At The Haven Club, a Goth dance club, Goths adorned in black fetish wear, leather and Polyvinyl Chloride, dog collars and leashes gather weekly. While some men “gender blend,” wearing makeup and skirts, the women are dressed in sexy feminine outfits. The sidelines of the dance floor are populated by pairs and groups of people kissing, caressing, sucking on each other’s necks. This environment, Siobhan tells me, is “liberating.”
Drawing on interviews, participant observation, and Internet postings, this article analyses gender in a local Goth scene. These Goths use the confines of the subcultural scene, where they are relatively safe from outsider views, and the scene’s celebration of active sexuality as resources to resist mainstream notions of passive femininity. Sexually active femininity is not, of course, unique to the Goth scene: Contemporary young women in a variety of arenas use active sexuality to stake out gender independence. This emphasis on women’s emancipated sexuality reflects the substantive turn of postfeminism — what Anna Marie Quindlen has labelled “babe feminism” — a focus on women’s right to active sexuality rather than on broader issues of gender equality. In this article, I probe this Goth scene’s (sub)cultural contradictions to critically examine the possibilities and the limitations of strategies of active feminine sexuality in gaining gender egalitarianism.
Goth women and, to some extent, Goth men conceive of the Goth community as a neofeminist space. Although the women I encountered do not frequently use the term “feminist,” they draw on the language of feminism to describe the benefits of being a Goth. Specifically, they use the language of “choice,” “objectification,” and “empowerment.” These discussions, however, focus almost exclusively on sexuality rather than on employment or family concerns. In part, this focus is logical given the demographics of the community: Many are in college or employed in starter jobs, and most have not married or had children. It is also logical since much of the community’s activities take place within the sexualised space of a dance club.
Goth women engage in strategies of active sexuality (proactive sexuality, non-monogamy, and bisexuality) to create gender egalitarianism within the Goth scene. This approach has some benefits for Goth women: First, it allows them to be perceived as and to feel sexy despite physical self-presentations that are often not sexually validated in the mainstream culture. Second, it will enable them to engage in sexual play with multiple partners while sidestepping most of the stigma and dangers that women who engage in such behaviour outside the Goth scene frequently incur. Moreover, third, it allows them to see themselves as strong and independent women, as “feminist” in effect (even if they do not all use that term), and to see the Goth scene as a gender egalitarian, and hence politically superior, space.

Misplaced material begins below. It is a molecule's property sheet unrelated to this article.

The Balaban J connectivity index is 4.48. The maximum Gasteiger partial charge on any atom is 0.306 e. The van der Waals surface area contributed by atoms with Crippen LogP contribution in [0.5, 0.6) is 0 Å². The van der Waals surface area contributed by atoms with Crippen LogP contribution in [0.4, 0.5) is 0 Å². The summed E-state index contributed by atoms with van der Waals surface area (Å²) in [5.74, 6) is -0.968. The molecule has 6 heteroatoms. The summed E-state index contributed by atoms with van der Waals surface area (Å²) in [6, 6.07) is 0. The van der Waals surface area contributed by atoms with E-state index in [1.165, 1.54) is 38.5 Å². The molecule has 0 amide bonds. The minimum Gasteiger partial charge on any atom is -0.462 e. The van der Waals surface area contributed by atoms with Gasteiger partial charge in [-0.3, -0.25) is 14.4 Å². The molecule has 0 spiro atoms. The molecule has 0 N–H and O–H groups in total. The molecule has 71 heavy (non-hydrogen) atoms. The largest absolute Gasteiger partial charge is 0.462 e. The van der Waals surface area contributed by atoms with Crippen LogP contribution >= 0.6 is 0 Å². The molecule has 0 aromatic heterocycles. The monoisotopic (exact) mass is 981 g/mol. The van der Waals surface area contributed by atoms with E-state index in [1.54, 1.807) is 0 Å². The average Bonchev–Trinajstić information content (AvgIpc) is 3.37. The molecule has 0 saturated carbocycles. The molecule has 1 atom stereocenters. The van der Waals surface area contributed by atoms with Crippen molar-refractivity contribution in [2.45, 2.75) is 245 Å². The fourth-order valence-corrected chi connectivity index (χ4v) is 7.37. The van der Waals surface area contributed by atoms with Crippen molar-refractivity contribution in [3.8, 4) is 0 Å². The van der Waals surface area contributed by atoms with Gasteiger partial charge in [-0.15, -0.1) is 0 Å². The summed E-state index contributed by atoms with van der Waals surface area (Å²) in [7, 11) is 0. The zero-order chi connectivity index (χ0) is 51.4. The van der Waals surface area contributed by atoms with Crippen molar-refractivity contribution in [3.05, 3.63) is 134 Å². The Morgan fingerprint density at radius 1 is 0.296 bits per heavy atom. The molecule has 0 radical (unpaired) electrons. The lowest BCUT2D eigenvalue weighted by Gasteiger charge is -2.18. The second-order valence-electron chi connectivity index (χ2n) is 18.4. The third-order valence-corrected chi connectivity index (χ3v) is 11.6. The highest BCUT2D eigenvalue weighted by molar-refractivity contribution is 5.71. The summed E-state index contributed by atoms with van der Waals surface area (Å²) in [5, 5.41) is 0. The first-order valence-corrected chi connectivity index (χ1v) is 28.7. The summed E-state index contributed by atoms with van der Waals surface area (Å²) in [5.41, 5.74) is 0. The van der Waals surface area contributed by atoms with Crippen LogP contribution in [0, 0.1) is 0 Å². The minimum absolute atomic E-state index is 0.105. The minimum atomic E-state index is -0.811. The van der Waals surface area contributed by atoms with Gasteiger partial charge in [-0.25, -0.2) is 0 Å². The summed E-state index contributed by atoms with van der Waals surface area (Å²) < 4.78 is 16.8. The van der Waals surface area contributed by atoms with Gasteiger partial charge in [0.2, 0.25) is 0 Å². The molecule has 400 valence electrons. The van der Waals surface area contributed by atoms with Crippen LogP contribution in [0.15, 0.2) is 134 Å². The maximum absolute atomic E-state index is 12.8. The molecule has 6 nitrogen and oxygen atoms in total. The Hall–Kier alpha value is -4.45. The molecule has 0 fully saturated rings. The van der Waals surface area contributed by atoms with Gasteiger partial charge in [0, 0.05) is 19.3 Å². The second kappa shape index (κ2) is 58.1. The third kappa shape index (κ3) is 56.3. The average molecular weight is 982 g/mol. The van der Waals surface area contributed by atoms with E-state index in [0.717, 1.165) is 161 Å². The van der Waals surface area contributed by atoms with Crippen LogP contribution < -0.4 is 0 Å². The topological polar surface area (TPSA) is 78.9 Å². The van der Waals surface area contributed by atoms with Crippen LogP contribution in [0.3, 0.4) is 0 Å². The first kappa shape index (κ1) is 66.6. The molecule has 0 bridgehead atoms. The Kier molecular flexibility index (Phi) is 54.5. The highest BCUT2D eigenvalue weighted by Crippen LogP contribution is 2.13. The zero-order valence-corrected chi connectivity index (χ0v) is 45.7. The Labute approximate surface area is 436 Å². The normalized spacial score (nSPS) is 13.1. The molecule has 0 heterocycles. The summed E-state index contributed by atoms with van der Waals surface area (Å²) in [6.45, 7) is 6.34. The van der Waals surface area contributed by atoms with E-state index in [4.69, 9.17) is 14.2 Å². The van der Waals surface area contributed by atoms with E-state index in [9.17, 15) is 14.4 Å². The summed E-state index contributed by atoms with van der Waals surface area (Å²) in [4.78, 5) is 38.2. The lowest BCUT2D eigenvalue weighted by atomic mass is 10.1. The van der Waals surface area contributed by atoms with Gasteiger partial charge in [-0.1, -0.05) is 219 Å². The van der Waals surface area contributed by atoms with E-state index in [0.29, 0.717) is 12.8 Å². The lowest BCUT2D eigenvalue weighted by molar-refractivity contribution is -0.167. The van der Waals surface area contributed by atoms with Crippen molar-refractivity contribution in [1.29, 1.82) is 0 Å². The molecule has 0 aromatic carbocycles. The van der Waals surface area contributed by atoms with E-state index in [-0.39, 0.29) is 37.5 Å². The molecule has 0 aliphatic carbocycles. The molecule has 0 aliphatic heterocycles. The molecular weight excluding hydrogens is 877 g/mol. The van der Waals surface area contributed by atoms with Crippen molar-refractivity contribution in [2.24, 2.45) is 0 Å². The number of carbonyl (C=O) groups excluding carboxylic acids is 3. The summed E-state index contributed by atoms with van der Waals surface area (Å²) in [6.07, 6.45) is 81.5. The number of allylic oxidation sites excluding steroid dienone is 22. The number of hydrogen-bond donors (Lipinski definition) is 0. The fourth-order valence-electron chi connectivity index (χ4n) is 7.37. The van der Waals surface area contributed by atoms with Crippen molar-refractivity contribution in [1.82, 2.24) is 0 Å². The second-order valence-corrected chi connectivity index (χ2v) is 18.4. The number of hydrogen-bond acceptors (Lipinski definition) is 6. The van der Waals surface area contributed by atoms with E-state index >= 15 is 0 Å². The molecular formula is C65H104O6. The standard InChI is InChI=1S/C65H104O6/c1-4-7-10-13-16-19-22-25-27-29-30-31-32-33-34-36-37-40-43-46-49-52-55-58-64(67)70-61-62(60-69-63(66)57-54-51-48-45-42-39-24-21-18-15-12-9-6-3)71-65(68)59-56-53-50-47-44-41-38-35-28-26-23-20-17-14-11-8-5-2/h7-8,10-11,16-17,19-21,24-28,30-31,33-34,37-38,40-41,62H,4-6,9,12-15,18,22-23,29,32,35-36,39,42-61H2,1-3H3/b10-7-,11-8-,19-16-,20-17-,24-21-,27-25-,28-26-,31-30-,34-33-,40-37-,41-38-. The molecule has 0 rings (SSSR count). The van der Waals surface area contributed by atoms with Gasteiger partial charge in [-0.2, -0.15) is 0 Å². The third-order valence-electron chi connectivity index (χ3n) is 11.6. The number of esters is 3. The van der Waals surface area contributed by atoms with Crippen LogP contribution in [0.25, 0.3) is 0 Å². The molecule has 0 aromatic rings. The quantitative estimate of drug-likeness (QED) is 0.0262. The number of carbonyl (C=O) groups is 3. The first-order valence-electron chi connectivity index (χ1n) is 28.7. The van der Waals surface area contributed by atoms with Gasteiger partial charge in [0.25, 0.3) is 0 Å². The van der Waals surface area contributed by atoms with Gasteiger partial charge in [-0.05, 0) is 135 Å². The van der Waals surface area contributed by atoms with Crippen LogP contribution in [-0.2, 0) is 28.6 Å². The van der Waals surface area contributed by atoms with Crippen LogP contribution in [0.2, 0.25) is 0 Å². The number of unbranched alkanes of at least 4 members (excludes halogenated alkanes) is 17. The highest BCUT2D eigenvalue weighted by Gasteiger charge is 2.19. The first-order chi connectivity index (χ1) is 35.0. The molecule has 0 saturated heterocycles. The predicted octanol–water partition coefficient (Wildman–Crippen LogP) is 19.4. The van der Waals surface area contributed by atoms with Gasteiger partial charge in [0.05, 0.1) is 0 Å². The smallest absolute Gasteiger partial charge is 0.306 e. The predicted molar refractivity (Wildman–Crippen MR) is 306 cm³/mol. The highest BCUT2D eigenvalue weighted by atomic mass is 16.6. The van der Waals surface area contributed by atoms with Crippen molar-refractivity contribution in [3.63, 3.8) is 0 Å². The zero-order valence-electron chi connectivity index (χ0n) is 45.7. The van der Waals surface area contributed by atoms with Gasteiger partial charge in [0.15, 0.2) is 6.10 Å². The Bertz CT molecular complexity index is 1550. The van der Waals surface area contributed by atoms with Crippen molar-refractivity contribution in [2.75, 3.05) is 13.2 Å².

Goth women’s sexual discourse draws on the position taken by sex radical feminists: They present themselves as sexual players who enjoy and experience a range of sexual partners and behaviours, portraying their uninhibited sexuality as a platform for personal empowerment. However, gauging the success of these strategies is a complex task. While widening their sexual space, Goth women’s attempts to use the sexual agency as an emancipatory tool are limited, both in their ability to create conditions of sexual equality and in their ability to transform broader gender inequality.
In their eagerness to cast the Goth scene in general and The Haven Club (the Goth night at a local club) in particular as gender egalitarian spaces, Goths do not see, gloss over, and reinterpret evidence of persistent gender inequality in sexual relations: The compulsion for women to dress sexily and to be sexually available, the continued objectification of women as recipients of predatory and critical male and female gazes, and the maintenance of gendered double standards in individual sexual relationships. The women’s significant transformation of sexual expectations is hampered by an overly narrow vision of gender egalitarianism that both obfuscates the broader landscape of gender inequality and blurs the reproduction of an ideological system in which romance trumps sex.
While Goths may scoff at commercialised romance, the Goth scene does not develop a critical analysis of the relationship imperative behind notions of romance. Instead, it tries to unpin separate notions of monogamous, “vanilla” (plain) sexuality from notions of “ideal” intimate relationships, suggesting, for example, that a person may be able to be involved simultaneously in more than one romantic relationship or that a person may be able to engage in sexual behavior with someone outside of the romantic dyad without undermining the emotional integrity of that pairing. These assertions attempt to expand the terms of romantic relationships without questioning their underlying validity. Indeed, they actively recharge romance as a morally and emotionally important goal. Moreover, claims about the queer-friendly Goth scene notwithstanding, most primary Goth relationships are heterosexual, while same-sex relationships (usually between women) are subsidiary. In the absence of a broader politicisation of gender relations, these heterosexual relationships repackage male entitlement.